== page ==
HomeNewsZimbabwe depositors may be prejudiced - DPC

Zimbabwe depositors may be prejudiced – DPC


THE Deposit Protection Corporation (DPC) has warned that depositors may fail to fully access their funds from failed financial institutions following plans by Treasury to cut banks’ contribution to the corporation.

Report by Victoria Mtomba
Business Reporter

Speaking at the sidelines of a post-budget breakfast meeting organised by the Confederation of Zimbabwe Industries on Friday, DPC chief executive officer John Chikura said the announcement by Finance minister Patrick Chinamasa in the 2014 national budget that the levy be reduced to 0,2% from 0,3% of total deposits without fixing a cap could limit the corporation’s role should weaker banks fold.

The levy, however, excludes government deposits and foreign lines of credit.

“I am disappointed by the move because government has not capitalised the institution,” Chikaura said.

“This measure was put in place in the last budget and in 2014 it has been reduced. It’s a challenge because as a corporation we have paid depositors for Royal Bank, Trust Bank and we are yet to pay Interfin depositors. There are banks that are shaking on the market.”

The DPC chief said this year the corporation raised $10 million, adding that the reduction in levy could result in the institution raising less than $6 million next year.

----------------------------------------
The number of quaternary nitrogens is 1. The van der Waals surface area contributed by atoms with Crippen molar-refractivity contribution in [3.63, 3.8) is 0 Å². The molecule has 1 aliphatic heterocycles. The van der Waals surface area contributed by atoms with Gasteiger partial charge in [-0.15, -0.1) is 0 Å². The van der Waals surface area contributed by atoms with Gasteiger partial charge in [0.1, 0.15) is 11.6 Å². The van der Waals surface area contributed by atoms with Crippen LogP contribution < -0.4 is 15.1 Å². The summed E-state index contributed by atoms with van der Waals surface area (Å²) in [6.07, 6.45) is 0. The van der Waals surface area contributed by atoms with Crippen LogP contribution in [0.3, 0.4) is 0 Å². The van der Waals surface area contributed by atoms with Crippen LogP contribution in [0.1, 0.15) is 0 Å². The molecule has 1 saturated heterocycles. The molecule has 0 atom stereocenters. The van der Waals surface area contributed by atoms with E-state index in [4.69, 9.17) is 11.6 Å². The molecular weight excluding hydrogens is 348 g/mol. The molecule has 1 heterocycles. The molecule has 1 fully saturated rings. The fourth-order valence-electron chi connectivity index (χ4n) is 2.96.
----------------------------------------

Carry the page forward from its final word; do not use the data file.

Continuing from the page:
Chinamasa said while it is necessary that depositors’ funds are protected by the corporation it is essential that levies do not become burdensome to the operations of the banks. The Finance minister’s intervention came after the Bankers’ Association of Zimbabwe in its pre-budget proposals said a cut in the levy would improve the profitability of banks as well as improve the underwriting capacity of financial institutions.

CZI Economic and Banking committee member James Wadi in his analysis of the budget said the reduction in the levy will lessen the burden on banks. He said some banks were paying $280 000 per quarter to the deposit fund.

The economy has witnessed the cancellation of licences of banks that include Royal bank, Trust Bank, Genesis, Renaissance and others due to capitalisation and corporate governance issues.

The new Deposit Protection Corporation Act was gazetted on March 16, 2012 amending the functions of the Deposit Protection Corporation to enable it to do offsite surveillance, while onsite services will be covered by the Reserve Bank of Zimbabwe.

The new Act allows the corporation to receive information from banks and pick up exposures if there were any.

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